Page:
Why This Writer Has a Problem With the ‘Power Rangers’ Movie

Whenever a nostalgic favorite is given the reboot treatment, a certain segment of the fanbase will cry out that its childhood is being ruined in the service of another Hollywood cash-grab. In recent years, we’ve seen this happen time and again, with this summer’s Ghostbusters perhaps the most high-profile example in quite some time. So few were surprised when longtime fans who grew up with TV’s Mighty Morphin Power Rangers in the early 1990s, were filled with rage at the thought that the franchise — which has been endlessly revamped over the past 20 years, taking on titles like Power Rangers: Mystic Force and Power Rangers: Dino Charge  — would receive a straight-up big-screen reboot in 2017.

Rita Repulsa

Rita Repulsa (Elizabeth Banks) ambushes Yellow Ranger Trini (singer Becky G) | Lionsgate via Entertainment Weekly

While we remain cautiously optimistic about the film (given the recent release of the above trailer) and the casting of Elizabeth Banks as the villainous Rita Repulsa, one person who has taken particular issue with the film’s trailer is screenwriter Max Landis. He first burst into the Hollywood scene in a big way for writing Chronicle, the 2012 found footage superhero film directed by Josh Trank (of last year’s Fantastic Four reboot). However, more recently, Landis has written films like American Ultra and Victor Frankenstein and created the new BBC America series Dirk Gently’s Holistic Detective Agency, which is based on the Douglas Adams novels. So what exactly is Landis’s problem with the new Power Rangers trailer?

Chronicle

Chronicle | Fox

Never shy to speak his mind, Landis responded to a tweet comparing the Power Rangers trailer to Chronicle and agreed that the former — directed by Dean Israelite (Project Almanac) — hewed a bit too closely to the style of Chronicle for his taste. What makes this comparison so interesting isn’t simply the fact that Landis believes that the new Power Rangers film may have aped his effort to ground a teen-centered superhero tale in reality, but that the screenwriter himself was initially hired to write Power Rangers for Lionsgate. However, for reasons that likely can be attributed to creative differences, Landis was fired from the project.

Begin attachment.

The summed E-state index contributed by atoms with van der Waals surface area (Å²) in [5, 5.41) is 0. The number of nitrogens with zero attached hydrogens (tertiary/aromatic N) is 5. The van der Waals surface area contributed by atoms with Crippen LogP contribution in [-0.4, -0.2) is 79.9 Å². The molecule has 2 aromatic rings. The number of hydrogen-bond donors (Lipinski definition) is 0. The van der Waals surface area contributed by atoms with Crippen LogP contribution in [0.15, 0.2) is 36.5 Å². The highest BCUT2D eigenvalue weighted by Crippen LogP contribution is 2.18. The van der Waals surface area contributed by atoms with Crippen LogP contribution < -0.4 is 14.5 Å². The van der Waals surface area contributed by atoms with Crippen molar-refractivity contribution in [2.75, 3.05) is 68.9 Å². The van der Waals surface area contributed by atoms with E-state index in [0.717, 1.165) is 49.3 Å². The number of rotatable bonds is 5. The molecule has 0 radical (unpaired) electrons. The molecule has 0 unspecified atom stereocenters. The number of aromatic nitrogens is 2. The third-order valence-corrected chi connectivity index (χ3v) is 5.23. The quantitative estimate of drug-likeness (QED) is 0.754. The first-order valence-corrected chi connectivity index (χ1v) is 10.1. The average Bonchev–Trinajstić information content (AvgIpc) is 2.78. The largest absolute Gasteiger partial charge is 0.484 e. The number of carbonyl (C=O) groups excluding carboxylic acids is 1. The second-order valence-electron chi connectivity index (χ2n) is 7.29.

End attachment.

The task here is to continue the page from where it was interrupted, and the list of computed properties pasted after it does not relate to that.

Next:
According to his own tweets, Landis’s approach to the material would have been a “silly, fun, goofy retro teen action adventure movie.” Such a take on the Power Rangers franchise would likely have pleased longtime fans who criticized the new trailer for straying too far from the tone and style of the original television series. Given the trend for superhero blockbusters to lean on darker, grimmer, and more grounded versions of their own mythology (Batman v Superman: Dawn of Justice, anyone?), it’s not too much of a shock that Lionsgate is playing it straight. Without a doubt, the studio is counting on this new Power Rangers film to be its next big franchise.

Power Rangers

Power Rangers | Lionsgate

In the past few years, Lionsgate has emerged as a major box office force, thanks to big-screen adaptations of young adult novels like the Twilight, The Hunger Games, and the Divergent series. With those first two series already completed and the last one demoted to a TV movie conclusion, Power Rangers is the best bet the studio has to duplicate that kind of success in the near future.

There’s no doubt that the studio’s top executives are banking on the combination of teen angst and supernatural story elements to appeal to modern audiences who haven’t seen or couldn’t care less about the Power Rangers’ previous appearances on television and the big-screen.

That being said, does Landis have a legitimate point? Is Power Rangers looking to directly rip off what Landis and Trank did with Chronicle? At this point, it may be a bit hard to tell if that’s the case. So far, we’ve only seen a single trailer, and though the scenes in which the rangers discover the power coins and begin developing their powers are reminiscent of similar sequences in Chronicle, it’s hard to say if that approach and tone applies to the film as a whole.

Without a doubt, there are similarities in the origins of both the Power Rangers and the characters in Chronicle, both of which rely on an otherworldly discovery to kick the story into motion. However, whether the resemblance between the two extends beyond the fleeting influence of Chronicle on the new Power Rangers film remains to be seen. If the latter does turn out to be directly copying Chronicle, you can bet that Landis will be the first one to point it out.

Follow Robert Yaniz Jr. on Twitter @CrookedTable

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